Doctors on the Vodafone Healthline show have urged parents to seek medical care immediately they have babies with deformities.
They explained that waiting gave the deformities the needed time to become more permanent.
“Early intervention is the best because the older the child gets, the stronger the bones become and the more fixed the joints get,” they said.
They further advised parents and guardians to desist from trying to find alternative means or result to hiding the babies from the public eye because they feared criticism.
Dr Aba Folson and Dr Kwekuma Yalley were contributing as panellists on the ninth episode of the 10th edition of the show about the condition of a little girl in Kwaman in the Ashanti Region, who was born with limp defects.
Dr Yalley said even though the exact causes of such deformities were still unclear, some maternal behaviour such as smoking during pregnancy might predispose a child to the condition.
He said during the formative stages of a baby, which he said was usually 26 days after conception, certain chemicals, when introduced into the body, could interfere with the process.
In addition, Dr Folson said maternal alcoholism and viral infections could also predispose a baby to deformities.
Narrating the story, the mother and grandmother said young Akosua Sarfoa was born with limp defects and was referred to the Saint Joseph’s Hospital in Koforidua where it could be remedied but the family refrained as a result of financial constraints.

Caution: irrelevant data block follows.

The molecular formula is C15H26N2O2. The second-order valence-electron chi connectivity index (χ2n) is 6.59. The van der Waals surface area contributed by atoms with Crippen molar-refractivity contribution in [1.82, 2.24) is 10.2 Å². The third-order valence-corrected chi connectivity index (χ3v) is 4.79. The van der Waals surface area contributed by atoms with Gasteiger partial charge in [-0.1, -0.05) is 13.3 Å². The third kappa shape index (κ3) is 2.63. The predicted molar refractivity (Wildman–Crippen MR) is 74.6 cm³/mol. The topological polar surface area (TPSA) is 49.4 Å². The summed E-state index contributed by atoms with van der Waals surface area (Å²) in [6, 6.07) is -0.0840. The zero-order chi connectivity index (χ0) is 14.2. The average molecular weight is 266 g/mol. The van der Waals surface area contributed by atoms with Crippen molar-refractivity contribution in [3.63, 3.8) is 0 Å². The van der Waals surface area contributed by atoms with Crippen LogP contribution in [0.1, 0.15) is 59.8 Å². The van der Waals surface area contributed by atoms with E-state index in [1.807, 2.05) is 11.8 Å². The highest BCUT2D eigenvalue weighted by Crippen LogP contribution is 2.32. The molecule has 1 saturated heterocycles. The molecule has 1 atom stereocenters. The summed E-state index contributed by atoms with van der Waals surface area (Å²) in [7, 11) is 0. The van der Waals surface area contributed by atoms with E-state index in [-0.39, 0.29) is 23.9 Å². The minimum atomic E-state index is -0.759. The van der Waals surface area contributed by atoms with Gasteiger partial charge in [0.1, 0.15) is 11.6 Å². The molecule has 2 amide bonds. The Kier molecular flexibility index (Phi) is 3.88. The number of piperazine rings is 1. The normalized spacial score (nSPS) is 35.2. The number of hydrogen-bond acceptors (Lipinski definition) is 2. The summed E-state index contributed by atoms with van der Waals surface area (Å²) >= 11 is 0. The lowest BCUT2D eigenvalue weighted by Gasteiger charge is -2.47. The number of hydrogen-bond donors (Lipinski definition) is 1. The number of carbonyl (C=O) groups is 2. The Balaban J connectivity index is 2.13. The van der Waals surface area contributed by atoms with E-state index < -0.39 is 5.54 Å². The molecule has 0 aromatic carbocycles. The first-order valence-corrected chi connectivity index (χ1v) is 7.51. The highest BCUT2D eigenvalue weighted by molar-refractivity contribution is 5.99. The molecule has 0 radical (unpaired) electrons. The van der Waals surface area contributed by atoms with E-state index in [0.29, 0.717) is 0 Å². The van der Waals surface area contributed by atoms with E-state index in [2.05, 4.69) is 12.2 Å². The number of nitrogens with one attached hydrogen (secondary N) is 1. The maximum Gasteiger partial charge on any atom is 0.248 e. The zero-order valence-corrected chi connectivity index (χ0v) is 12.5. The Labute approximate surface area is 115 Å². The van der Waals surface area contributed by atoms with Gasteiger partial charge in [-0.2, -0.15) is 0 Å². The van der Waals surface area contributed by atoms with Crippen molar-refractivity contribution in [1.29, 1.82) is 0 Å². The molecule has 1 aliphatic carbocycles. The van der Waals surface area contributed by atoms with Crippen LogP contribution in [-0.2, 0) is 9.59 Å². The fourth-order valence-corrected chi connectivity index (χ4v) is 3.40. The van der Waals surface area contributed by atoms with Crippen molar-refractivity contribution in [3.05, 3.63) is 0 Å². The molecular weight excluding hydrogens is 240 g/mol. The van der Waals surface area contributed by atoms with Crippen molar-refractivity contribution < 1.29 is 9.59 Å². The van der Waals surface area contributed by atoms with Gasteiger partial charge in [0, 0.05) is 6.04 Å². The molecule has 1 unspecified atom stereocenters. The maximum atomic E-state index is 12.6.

As the child grew, the grandmother sought for help to enable the child to go to school.
“Fortunately, we had some assistance, which enabled us to work on her legs.
“So the doctors put her in a POP for about 10 months before she could take a step,” she said.
She added that they were scheduled to go back to the hospital for treatments of her hands but due to financial difficulties, they could not make it.
“It was at this time that Vodafone came to the rescue of little Akosua to undergo a procedure so she can have a normal childhood.
“When Vodafone came, I heard they wanted to restore my daughter’s ailing hands and I’m very happy,” the mother said.
Rheumatic heart disease
As part of the show, a clinician from the National Cardiothoracic Centre, Dr Innocent Adzamli, educated viewers on rheumatic heart disease.
He described the disease as damage to the heart valves as a result of infection.
Dr Adzamli said the fever, which led to the disease, began as a condition similar to the sore throat and was caused by a germ known as Streptococcus.
“People with rheumatic fever may experience swelling called nodules on various parts of the bodies, especially around their small joints.
“They may find them around the base of the thumbs and around the fingers, and the toes,” he said.
Dr Adzamli said people with the condition typically complained about migratory joint pains because different joints hurt at different periods.
“It is at this stage that it is important that the disease is diagnosed and treated.
“If not, that is when the complications of the effect of rheumatic fever leading to rheumatic heart disease occur,” he added.
Dr Adzamli said the disease mimicked those of heart failure, which included fatigue, fast breathing, shortness of breath at night, or shortness of breath on lying down.
He, therefore, said the initial fever stage could be cured with antibiotics while the disease stage could be cured through medication for heart failure followed by surgery.